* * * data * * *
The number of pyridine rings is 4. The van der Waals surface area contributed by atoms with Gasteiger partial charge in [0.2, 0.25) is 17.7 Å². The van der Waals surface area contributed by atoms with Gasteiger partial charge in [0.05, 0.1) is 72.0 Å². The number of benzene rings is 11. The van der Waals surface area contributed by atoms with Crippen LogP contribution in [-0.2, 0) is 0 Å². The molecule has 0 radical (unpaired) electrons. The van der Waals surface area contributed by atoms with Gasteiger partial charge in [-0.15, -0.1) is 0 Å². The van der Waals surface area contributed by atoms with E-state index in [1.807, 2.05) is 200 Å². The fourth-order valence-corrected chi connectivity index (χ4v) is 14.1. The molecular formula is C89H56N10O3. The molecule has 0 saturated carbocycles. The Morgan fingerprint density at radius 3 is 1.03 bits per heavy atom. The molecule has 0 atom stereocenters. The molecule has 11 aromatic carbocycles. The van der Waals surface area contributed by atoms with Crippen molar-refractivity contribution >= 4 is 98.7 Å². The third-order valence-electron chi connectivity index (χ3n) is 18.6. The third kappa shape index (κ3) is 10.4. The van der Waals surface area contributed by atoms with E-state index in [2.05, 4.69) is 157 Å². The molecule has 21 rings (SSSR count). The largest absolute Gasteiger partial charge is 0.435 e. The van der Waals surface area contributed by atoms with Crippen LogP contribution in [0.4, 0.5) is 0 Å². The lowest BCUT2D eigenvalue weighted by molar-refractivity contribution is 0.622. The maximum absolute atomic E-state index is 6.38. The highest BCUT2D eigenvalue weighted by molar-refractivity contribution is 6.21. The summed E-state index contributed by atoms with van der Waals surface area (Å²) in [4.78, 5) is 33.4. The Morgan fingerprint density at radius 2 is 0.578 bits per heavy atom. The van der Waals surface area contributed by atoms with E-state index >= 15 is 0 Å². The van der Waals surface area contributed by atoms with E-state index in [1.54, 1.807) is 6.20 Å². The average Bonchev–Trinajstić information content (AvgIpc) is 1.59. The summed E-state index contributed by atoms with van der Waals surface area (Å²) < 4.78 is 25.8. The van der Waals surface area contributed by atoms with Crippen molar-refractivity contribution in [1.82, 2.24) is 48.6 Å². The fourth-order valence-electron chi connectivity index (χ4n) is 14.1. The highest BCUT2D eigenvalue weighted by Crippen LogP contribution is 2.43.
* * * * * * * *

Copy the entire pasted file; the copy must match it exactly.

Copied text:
The number of pyridine rings is 4. The van der Waals surface area contributed by atoms with Gasteiger partial charge in [0.2, 0.25) is 17.7 Å². The van der Waals surface area contributed by atoms with Gasteiger partial charge in [0.05, 0.1) is 72.0 Å². The number of benzene rings is 11. The van der Waals surface area contributed by atoms with Crippen LogP contribution in [-0.2, 0) is 0 Å². The molecule has 0 radical (unpaired) electrons. The van der Waals surface area contributed by atoms with Gasteiger partial charge in [-0.15, -0.1) is 0 Å². The van der Waals surface area contributed by atoms with E-state index in [1.807, 2.05) is 200 Å². The fourth-order valence-corrected chi connectivity index (χ4v) is 14.1. The molecular formula is C89H56N10O3. The molecule has 0 saturated carbocycles. The Morgan fingerprint density at radius 3 is 1.03 bits per heavy atom. The molecule has 0 atom stereocenters. The molecule has 11 aromatic carbocycles. The van der Waals surface area contributed by atoms with Crippen molar-refractivity contribution >= 4 is 98.7 Å². The third-order valence-electron chi connectivity index (χ3n) is 18.6. The third kappa shape index (κ3) is 10.4. The van der Waals surface area contributed by atoms with E-state index in [2.05, 4.69) is 157 Å². The molecule has 21 rings (SSSR count). The largest absolute Gasteiger partial charge is 0.435 e. The van der Waals surface area contributed by atoms with Crippen LogP contribution in [0.4, 0.5) is 0 Å². The lowest BCUT2D eigenvalue weighted by molar-refractivity contribution is 0.622. The maximum absolute atomic E-state index is 6.38. The highest BCUT2D eigenvalue weighted by molar-refractivity contribution is 6.21. The summed E-state index contributed by atoms with van der Waals surface area (Å²) in [4.78, 5) is 33.4. The Morgan fingerprint density at radius 2 is 0.578 bits per heavy atom. The van der Waals surface area contributed by atoms with E-state index >= 15 is 0 Å². The van der Waals surface area contributed by atoms with E-state index in [1.54, 1.807) is 6.20 Å². The average Bonchev–Trinajstić information content (AvgIpc) is 1.59. The summed E-state index contributed by atoms with van der Waals surface area (Å²) < 4.78 is 25.8. The van der Waals surface area contributed by atoms with Crippen molar-refractivity contribution in [1.82, 2.24) is 48.6 Å². The fourth-order valence-electron chi connectivity index (χ4n) is 14.1. The highest BCUT2D eigenvalue weighted by Crippen LogP contribution is 2.43.